Pigani kura, msipige vita!

Today is the last day of campaigning before Tanzania and Zanzibar go to the polls to elect a new Government. Elections in Zanzibar are extremely close-fought events, though you wouldn’t guess it to look at the results over the last forty years. The ruling party, CCM (Chama Cha Mapinduzi, The Party of the Revolution in Swahili), has held power ever since independence. The main opposition party, CUF (Civic United Front) has called foul on recent election results, and even refused to recognise the current Government due to allegations of vote rigging in 2005, a state of affairs that persisted until the two parties recently agreed to a Government of National Unity regardless of the results of the forthcoming elections. Given this fraught political relationship, the elections have been prone to violence in the past: in some cases large scale as occurred in 2005, particularly in Pemba, the CUF stronghold.

Hopes are high this year that the violence that has characterised previous elections will be avoided. CUF supporters recognise that for once, whatever happens, they will have a voice in Government thanks to the Unity Government. While this won’t eliminate their grievances overnight, it will appease them significantly if they lose another contested decision. One friend of mine summarised it as ‘tutapiga kura tu, hatupigi vita!’ – meaning ‘we will vote only; we are not waging war’. It’s a quirk of the Swahili language that to vote is kupiga kura while to make war is kupiga vita.

That said, in the last week, tension has ratcheted up. What had been a relatively subdued campaign has burst into life in the last few days. Virtually every Zanzibari is decked out in the green and yellow of CCM or the white, blue and red of CUF. Today, there are two major rallies taking place. I drove past the scene of the CUF rally this morning and the adjective that most came to my mind was volume: there were tens of thousands of participants, all making the most unimaginable noise. It wasn’t unpleasant, mind: a mixture of political sloganeering, joyous singing, beating of ngoma drums and the bleating of car horns. CCM will be holding its own rally this afternoon, and I’ve no doubt it will be similarly colourful.

Seeing such big, volatile groups surrounded by trigger happy military officers and police is a cause of concern: the army is shipped over from Mainland Tanzania, has a political affinity to the ruling party (CCM in both Tanzania and Zanzibar) and no family ties to the demonstrators – it doesn’t encourage restraint on either side. The groups of different supporters have started minor confrontations recently as well – though most of the time it has so far amounted to a few slogans or mild insults hurled at a passing truck full of political opponents.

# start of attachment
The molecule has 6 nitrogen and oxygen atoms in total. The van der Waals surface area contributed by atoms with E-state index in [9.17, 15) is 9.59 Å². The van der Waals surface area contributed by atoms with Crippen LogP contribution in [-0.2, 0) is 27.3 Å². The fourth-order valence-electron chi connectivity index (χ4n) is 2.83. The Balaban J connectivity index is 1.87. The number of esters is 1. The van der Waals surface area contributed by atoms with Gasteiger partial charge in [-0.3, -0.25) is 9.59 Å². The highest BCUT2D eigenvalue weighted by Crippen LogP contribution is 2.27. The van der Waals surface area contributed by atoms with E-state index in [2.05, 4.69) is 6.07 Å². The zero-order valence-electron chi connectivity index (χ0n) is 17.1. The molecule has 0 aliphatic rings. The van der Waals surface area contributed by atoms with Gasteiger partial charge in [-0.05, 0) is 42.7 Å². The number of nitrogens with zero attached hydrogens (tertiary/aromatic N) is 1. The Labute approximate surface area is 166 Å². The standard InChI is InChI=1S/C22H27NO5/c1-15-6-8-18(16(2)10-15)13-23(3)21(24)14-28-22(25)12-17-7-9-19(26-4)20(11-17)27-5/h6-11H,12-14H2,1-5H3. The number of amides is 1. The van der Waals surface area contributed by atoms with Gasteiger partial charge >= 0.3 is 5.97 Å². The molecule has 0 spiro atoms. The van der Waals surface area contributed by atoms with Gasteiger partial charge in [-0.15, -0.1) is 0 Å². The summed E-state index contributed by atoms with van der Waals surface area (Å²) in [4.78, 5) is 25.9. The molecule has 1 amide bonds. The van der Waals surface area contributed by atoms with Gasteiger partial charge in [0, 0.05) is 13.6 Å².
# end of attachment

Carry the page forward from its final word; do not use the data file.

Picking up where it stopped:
In any case, fears of violence aren’t high for election day. The day results are announced may be a different matter, however. As I said before, CUF are likely to accept the results with something approaching equanimity since any outcomes affords them a greater political voice than they have ever enjoyed before. CCM, on the other hand, might react differently. The word in the back streets is that the rank and file of the party are far from happy that their leadership has agreed to the unity Government, and conspiracy theories abound as to the reasoning behind it – most relating to senior political figures’ desire to protect their estates. If they win the election, this probably won’t be an issue – they’ll have the President and bragging rights. If, however, CUF win for the first time, we might see some trouble.

This might happen, too. From what I gather, the voter registration process eventually completed in a relatively even-handed way. Voter registration is one of the main ways in which election rigging can occur, so this is a good sign. What’s more, the CUF leaders have responded to the good-natured joshing of a friend of mine who knows some of them with unusual confidence. Being told ‘hamtashinda safiri hii, tena!’ (‘you won’t win this time, again!’) their response has been an unusually calm ‘hujui. Wengi wamebadilika tangu 2005’ (‘you don’t know. Many have changed since 2005’).

We’ll see, though – tomorrow should be interesting. I’ll be following things via text updates from some friends doing the election monitoring and observation. I’m hopeful of a peaceful time. I’ve stocked up on wine, food and dvds, though, just in case things kick off.

Update: The Zanzibar Untold twitter feed is posting really interesting updates on rumours of electoral malpractice. It all seems to be hearsay thus far, but very interesting nonetheless.

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